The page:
More evidence money doesn’t buy elections
Alexandria, VA – Center for Competitive Politics (CCP) President David Keating today criticized comments made by losing congressional candidate Jon Ossoff complaining about the role of money in politics in his race. Ossoff told NPR that “The role of money in politics is a major problem …. There have been super PACs in Washington who have been putting up tens of millions of dollars of attack ads in here for months now.” Ossoff received substantially more direct contributions than his opponent, and had an overall spending advantage – even when including spending by Super PACs.
“Jon Ossoff raised a ton of money because people wanted to send a message to Washington DC. Voters got to hear his message, and they rejected it. Someone who wanted to serve in Congress should know that’s how democracy works,” said CCP President David Keating. “Would Jon Ossoff have preferred that a Federal Election Commission controlled by President Trump put a severe limit on his campaign spending? Does he think the answer is less speech? Or does he simply want to silence those with differing views?”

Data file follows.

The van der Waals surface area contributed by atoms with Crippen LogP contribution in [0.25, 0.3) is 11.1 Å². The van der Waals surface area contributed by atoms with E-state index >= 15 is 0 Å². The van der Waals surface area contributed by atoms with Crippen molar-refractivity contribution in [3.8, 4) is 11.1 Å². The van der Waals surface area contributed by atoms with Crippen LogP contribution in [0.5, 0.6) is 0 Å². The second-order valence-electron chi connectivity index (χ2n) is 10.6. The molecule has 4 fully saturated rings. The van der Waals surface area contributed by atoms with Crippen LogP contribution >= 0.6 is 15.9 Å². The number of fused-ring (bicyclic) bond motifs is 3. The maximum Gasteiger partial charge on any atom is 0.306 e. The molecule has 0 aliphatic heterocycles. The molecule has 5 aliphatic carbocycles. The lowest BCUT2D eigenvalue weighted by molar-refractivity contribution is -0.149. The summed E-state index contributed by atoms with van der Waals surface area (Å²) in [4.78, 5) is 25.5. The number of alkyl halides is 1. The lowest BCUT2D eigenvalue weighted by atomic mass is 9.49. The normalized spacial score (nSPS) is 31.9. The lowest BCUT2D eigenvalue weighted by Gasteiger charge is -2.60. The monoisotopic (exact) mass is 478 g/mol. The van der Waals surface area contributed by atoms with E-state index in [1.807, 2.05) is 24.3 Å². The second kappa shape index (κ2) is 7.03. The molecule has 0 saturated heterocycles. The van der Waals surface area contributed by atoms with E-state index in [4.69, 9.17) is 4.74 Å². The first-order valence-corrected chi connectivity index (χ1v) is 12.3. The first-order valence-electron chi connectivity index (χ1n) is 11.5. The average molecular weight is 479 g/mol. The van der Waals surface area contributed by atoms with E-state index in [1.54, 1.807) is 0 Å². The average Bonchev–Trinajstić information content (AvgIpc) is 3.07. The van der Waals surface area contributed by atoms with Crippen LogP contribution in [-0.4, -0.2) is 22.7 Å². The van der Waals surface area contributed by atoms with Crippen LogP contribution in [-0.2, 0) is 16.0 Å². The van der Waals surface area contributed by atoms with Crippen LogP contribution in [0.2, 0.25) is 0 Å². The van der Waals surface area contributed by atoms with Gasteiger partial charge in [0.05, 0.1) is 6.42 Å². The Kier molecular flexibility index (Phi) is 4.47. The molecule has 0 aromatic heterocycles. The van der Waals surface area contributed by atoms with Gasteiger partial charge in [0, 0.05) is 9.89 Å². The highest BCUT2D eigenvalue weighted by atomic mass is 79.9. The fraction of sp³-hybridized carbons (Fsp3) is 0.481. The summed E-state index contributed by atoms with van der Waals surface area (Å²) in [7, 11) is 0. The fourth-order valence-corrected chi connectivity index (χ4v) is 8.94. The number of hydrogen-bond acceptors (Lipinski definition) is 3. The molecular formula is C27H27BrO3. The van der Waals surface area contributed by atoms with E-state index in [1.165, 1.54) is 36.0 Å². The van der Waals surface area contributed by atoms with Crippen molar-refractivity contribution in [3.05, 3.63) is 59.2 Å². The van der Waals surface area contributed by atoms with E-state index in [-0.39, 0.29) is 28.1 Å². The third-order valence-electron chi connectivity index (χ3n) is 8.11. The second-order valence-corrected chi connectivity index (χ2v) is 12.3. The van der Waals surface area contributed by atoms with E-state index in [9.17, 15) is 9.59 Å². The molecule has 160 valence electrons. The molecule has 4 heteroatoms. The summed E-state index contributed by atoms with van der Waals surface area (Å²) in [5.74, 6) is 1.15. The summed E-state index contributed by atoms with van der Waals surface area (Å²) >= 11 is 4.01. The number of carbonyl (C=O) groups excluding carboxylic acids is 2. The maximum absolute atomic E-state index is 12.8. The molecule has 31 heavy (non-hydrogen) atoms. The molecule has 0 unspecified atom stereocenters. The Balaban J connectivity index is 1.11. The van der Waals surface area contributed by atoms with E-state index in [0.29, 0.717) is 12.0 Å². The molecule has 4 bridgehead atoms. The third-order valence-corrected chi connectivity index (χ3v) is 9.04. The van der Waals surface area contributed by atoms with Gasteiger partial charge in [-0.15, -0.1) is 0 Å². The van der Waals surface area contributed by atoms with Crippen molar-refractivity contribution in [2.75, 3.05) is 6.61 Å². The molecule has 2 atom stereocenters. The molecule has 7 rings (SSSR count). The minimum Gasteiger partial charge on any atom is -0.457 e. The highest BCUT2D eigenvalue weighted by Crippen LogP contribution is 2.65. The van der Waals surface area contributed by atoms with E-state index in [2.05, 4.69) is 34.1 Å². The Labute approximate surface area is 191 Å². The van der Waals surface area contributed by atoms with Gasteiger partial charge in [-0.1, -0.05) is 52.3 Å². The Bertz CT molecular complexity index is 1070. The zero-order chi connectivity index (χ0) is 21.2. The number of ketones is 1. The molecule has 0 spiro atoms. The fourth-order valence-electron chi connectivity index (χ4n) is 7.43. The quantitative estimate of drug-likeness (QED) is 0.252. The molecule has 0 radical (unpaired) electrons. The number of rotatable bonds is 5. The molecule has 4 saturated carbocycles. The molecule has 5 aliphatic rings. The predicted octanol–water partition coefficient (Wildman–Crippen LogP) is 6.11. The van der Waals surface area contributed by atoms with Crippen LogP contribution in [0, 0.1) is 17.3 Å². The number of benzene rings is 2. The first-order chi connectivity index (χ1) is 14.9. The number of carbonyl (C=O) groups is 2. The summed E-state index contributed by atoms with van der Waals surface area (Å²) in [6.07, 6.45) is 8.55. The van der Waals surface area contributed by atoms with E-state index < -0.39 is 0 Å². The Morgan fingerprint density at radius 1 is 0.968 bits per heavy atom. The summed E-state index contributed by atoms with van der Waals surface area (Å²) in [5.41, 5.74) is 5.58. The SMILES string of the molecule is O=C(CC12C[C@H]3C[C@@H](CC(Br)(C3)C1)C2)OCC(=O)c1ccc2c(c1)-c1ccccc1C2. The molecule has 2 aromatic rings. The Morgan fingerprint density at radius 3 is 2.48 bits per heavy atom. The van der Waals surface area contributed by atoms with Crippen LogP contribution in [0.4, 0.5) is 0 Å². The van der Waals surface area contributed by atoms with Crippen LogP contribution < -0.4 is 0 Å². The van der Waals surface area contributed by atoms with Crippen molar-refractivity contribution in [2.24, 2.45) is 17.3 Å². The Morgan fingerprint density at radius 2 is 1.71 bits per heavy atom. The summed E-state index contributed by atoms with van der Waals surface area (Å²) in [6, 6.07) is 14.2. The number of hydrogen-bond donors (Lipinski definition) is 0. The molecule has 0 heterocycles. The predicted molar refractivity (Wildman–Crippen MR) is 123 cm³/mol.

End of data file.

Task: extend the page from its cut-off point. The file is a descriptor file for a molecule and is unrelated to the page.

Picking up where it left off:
“We should be grateful that 41 years ago the Supreme Court struck down severe congressional campaign spending limits that would have limited campaign speech.”
“The argument that money buys elections was proven wrong again Tuesday. Karen Handel was massively outspent, and won. Money is simply a tool for voters to hear information about candidates. Why would we want voters to know less, and not more?” added Keating.